CURRY: You know. I don't think about that Stuff_ I really don't think about career, I don't think about cross-over from acting to singing. I don't think that there is any difference. I think when you get out there and do it, and if you are good at it, people like you. They like it. They get off and have a great time. And, they feel that whatever they spent to get into that room was worth it. I mean all of this is lust art bullshit. It is all media bullshit. It is just career, and do you think that your photographs do you justice. No. they don't. You know, I will tell you. There is a stage and people. and if there is a microphone or camera or a theatre or a play, I don't give a shit I would rattler it was music and I know that they had a good time I know that I had a good time I know that it has nothing else to do. With anything else than with that. And whatever I can give to a camera or give to you. Or shout at you. Because I never did shout at anybody before. But, I had such a good time tonight, it is really hurting me.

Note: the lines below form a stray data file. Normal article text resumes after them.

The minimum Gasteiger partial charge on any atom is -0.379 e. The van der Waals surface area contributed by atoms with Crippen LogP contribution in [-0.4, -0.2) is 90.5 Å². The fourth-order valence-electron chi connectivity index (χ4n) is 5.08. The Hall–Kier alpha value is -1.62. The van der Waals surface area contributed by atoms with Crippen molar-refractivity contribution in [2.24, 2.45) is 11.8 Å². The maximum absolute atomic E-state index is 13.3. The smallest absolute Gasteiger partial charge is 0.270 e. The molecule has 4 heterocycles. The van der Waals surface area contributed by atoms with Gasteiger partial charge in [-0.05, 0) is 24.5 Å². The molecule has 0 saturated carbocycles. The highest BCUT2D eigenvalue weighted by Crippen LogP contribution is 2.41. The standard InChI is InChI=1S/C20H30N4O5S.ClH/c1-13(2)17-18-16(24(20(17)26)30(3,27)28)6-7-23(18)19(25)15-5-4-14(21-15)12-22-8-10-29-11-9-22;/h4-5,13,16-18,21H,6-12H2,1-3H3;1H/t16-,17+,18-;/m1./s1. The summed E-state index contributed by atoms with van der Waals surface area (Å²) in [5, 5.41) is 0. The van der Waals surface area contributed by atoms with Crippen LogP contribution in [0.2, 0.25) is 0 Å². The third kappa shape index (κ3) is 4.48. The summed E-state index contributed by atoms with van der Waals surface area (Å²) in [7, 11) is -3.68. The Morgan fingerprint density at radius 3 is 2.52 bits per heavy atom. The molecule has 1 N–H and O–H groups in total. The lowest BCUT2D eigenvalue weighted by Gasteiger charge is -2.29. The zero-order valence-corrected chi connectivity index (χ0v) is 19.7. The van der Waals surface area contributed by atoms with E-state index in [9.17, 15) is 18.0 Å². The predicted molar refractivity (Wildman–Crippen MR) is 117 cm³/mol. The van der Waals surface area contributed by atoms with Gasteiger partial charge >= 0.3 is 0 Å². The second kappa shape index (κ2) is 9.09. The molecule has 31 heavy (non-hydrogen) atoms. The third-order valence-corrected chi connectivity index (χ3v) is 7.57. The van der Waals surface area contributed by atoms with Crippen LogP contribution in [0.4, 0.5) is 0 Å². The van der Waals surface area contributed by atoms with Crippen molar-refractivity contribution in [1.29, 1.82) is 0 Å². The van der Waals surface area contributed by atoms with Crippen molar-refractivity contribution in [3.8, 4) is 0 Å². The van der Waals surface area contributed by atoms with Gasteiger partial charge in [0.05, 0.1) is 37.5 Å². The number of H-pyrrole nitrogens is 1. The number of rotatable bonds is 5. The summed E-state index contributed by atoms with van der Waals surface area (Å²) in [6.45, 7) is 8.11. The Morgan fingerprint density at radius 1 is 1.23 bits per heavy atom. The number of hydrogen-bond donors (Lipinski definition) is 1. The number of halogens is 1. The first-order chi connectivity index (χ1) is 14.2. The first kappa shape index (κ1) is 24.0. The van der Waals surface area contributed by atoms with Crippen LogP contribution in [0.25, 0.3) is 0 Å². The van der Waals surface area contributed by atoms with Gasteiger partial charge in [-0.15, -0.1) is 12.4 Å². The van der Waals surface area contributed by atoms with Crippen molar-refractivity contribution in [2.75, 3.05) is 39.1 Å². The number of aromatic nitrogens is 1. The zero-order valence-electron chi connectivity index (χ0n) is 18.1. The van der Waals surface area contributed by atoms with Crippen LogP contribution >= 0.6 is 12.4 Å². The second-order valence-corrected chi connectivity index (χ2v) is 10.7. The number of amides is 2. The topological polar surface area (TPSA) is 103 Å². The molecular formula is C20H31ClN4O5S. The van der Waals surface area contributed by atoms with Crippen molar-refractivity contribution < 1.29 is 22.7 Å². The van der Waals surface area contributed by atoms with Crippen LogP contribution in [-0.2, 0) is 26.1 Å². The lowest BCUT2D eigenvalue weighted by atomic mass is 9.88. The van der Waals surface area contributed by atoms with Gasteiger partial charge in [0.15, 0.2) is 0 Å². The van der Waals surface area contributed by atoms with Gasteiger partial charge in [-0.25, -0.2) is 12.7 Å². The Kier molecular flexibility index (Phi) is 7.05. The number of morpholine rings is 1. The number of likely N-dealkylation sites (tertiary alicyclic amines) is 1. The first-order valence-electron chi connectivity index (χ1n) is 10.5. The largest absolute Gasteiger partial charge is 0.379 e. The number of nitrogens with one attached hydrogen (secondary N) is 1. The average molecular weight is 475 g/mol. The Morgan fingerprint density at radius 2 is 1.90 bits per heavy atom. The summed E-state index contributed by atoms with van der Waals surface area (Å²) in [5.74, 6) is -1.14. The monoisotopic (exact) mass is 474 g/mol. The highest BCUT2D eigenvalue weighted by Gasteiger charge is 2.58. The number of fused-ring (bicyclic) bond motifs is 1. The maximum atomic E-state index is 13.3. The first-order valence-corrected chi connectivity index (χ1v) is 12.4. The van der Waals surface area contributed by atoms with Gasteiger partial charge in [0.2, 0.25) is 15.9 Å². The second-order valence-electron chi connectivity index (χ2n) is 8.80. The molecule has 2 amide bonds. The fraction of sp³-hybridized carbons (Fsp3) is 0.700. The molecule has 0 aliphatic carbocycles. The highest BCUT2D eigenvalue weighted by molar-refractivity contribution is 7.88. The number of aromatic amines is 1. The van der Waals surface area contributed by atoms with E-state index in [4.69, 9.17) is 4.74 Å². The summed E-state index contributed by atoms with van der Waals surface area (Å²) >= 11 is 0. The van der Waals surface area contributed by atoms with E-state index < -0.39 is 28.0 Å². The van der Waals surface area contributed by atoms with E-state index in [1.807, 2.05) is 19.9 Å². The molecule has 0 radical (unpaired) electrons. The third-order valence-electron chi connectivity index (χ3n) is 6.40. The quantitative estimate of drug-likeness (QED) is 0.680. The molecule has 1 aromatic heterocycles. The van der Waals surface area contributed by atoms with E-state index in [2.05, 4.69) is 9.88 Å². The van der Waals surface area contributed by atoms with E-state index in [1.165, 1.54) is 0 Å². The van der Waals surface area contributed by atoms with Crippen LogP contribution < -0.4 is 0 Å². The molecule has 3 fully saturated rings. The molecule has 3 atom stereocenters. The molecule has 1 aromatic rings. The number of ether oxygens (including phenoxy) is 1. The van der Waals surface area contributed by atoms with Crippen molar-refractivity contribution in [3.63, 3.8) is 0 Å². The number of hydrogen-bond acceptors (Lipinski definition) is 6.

JAM: As I said, I have seen the movie.

CURRY: Everybody thinks that it is people — is that turned on?

JAM: Yes.